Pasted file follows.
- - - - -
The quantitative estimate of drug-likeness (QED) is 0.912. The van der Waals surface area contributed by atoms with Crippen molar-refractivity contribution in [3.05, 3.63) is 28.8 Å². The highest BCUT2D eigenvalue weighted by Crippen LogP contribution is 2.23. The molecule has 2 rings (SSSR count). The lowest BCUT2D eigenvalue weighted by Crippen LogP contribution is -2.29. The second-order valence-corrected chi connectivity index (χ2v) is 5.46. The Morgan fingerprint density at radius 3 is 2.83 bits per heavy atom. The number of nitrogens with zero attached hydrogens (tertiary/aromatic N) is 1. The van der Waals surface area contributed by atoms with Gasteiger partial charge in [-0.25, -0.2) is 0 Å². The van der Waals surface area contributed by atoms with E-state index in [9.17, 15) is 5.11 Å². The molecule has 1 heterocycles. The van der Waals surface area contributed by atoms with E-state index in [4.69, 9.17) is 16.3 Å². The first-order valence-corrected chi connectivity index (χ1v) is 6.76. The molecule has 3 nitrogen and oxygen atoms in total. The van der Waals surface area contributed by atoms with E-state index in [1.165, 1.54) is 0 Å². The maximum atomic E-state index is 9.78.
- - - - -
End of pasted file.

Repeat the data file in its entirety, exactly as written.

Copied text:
The quantitative estimate of drug-likeness (QED) is 0.912. The van der Waals surface area contributed by atoms with Crippen molar-refractivity contribution in [3.05, 3.63) is 28.8 Å². The highest BCUT2D eigenvalue weighted by Crippen LogP contribution is 2.23. The molecule has 2 rings (SSSR count). The lowest BCUT2D eigenvalue weighted by Crippen LogP contribution is -2.29. The second-order valence-corrected chi connectivity index (χ2v) is 5.46. The Morgan fingerprint density at radius 3 is 2.83 bits per heavy atom. The number of nitrogens with zero attached hydrogens (tertiary/aromatic N) is 1. The van der Waals surface area contributed by atoms with Gasteiger partial charge in [-0.25, -0.2) is 0 Å². The van der Waals surface area contributed by atoms with E-state index in [9.17, 15) is 5.11 Å². The molecule has 1 heterocycles. The van der Waals surface area contributed by atoms with E-state index in [4.69, 9.17) is 16.3 Å². The first-order valence-corrected chi connectivity index (χ1v) is 6.76. The molecule has 3 nitrogen and oxygen atoms in total. The van der Waals surface area contributed by atoms with E-state index in [1.165, 1.54) is 0 Å². The maximum atomic E-state index is 9.78.